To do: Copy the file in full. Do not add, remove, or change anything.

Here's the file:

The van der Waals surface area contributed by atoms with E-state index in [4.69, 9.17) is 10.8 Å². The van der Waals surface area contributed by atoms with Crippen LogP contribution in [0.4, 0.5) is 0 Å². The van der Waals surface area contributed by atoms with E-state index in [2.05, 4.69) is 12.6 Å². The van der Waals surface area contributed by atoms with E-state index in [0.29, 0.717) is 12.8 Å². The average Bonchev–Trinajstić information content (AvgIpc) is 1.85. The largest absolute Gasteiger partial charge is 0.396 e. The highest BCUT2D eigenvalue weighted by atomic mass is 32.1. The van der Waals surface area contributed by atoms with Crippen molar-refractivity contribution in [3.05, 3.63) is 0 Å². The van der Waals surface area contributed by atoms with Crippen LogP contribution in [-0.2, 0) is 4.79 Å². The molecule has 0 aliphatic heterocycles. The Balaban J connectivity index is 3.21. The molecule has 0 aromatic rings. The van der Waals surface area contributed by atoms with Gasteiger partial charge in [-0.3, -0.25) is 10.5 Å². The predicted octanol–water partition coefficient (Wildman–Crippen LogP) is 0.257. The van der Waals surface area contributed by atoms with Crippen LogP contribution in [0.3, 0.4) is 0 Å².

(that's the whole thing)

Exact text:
The van der Waals surface area contributed by atoms with E-state index in [4.69, 9.17) is 10.8 Å². The van der Waals surface area contributed by atoms with Crippen LogP contribution in [0.4, 0.5) is 0 Å². The van der Waals surface area contributed by atoms with E-state index in [2.05, 4.69) is 12.6 Å². The van der Waals surface area contributed by atoms with E-state index in [0.29, 0.717) is 12.8 Å². The average Bonchev–Trinajstić information content (AvgIpc) is 1.85. The largest absolute Gasteiger partial charge is 0.396 e. The highest BCUT2D eigenvalue weighted by atomic mass is 32.1. The van der Waals surface area contributed by atoms with Crippen molar-refractivity contribution in [3.05, 3.63) is 0 Å². The van der Waals surface area contributed by atoms with Crippen LogP contribution in [-0.2, 0) is 4.79 Å². The molecule has 0 aliphatic heterocycles. The Balaban J connectivity index is 3.21. The molecule has 0 aromatic rings. The van der Waals surface area contributed by atoms with Gasteiger partial charge in [-0.3, -0.25) is 10.5 Å². The predicted octanol–water partition coefficient (Wildman–Crippen LogP) is 0.257. The van der Waals surface area contributed by atoms with Crippen LogP contribution in [0.3, 0.4) is 0 Å².